Man Opened Fire on Military Recruiting Office After Being Rejected

By Faye Higbee

Greenboro, NC – There’s something to be said about the reasons why a person might be rejected from service in the US military. James Alexander Cooper, 36, was arrested shortly after opening fire on an occupied Military Recruiting office. No one was injured.

Posted by Recruiter Times on Wednesday, December 16, 2020

Greensboro Police spokesman Ron Glenn stated that Cooper fired shots in to the military recruiting office at around 6 p.m. on Dec 14. At the time of the incident there were six service members inside – 4 Marines and 2 Navy recruiters were present at the time. No one was injured. As of Thursday, Cooper was being held on $160,000 bond in the Greensboro jail.

He had visited the military recruiting office numerous times in recent weeks. Cooper was repeatedly rejected from service in the US military, and though there is no “official” reason given, there are some hints. The Military Recruiting office in Greensboro houses Army, Navy, Marine Corps, and Air Force branches. He was rejected, likely because a) he was over the standard age for recruits (17-35), and B) because he had a criminal record.

Kelli Bland, a spokeswoman for U.S. Army Recruiting Command, confirmed Thursday that the “suspect in police custody had applied to join the Army and was disqualified.” She said she could not disclose why he was ineligible to enlist.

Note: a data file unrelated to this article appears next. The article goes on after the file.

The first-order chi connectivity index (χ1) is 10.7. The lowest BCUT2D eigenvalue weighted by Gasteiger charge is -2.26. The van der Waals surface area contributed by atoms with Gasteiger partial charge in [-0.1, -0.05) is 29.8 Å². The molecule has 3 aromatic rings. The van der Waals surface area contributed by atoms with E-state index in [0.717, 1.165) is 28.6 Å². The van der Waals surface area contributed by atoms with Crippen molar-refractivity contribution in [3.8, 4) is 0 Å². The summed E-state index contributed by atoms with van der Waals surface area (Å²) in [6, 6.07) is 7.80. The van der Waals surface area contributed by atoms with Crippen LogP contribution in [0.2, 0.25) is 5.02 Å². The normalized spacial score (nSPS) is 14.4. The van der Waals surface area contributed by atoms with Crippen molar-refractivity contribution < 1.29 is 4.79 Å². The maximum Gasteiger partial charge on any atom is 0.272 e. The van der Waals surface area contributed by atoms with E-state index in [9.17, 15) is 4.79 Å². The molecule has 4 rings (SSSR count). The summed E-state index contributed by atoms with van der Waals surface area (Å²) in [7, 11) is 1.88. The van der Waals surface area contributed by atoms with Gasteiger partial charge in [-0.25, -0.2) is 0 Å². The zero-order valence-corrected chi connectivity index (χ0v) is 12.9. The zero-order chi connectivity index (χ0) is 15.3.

It was not clear Thursday whether Cooper had attempted to enlist in any other military services. Capt. Ryan Lowcher, a spokesman for the Marine Corps, said Cooper had not tried to join the Marines.

Court records show Cooper faces other pending felony charges in North Carolina. They include multiple counts of failure to appear in court, auto theft, and charges related to fraud and forgery. The auto theft charges were filed by law enforcement in other parts of North Carolina — Nash and Wake counties. Such pending charges would typically disqualify an applicant from joining the military.


Cooper is charged with 1) a felony count of discharging a firearm into an occupied building and 2) multiple misdemeanors and 3) six counts of assault with a deadly weapon.

The ballistic changes made to all recruiting offices after the Chattanooga tragedy worked as they were supposed to, according to officials.


Featured photo from Facebook Page Recruiter Times

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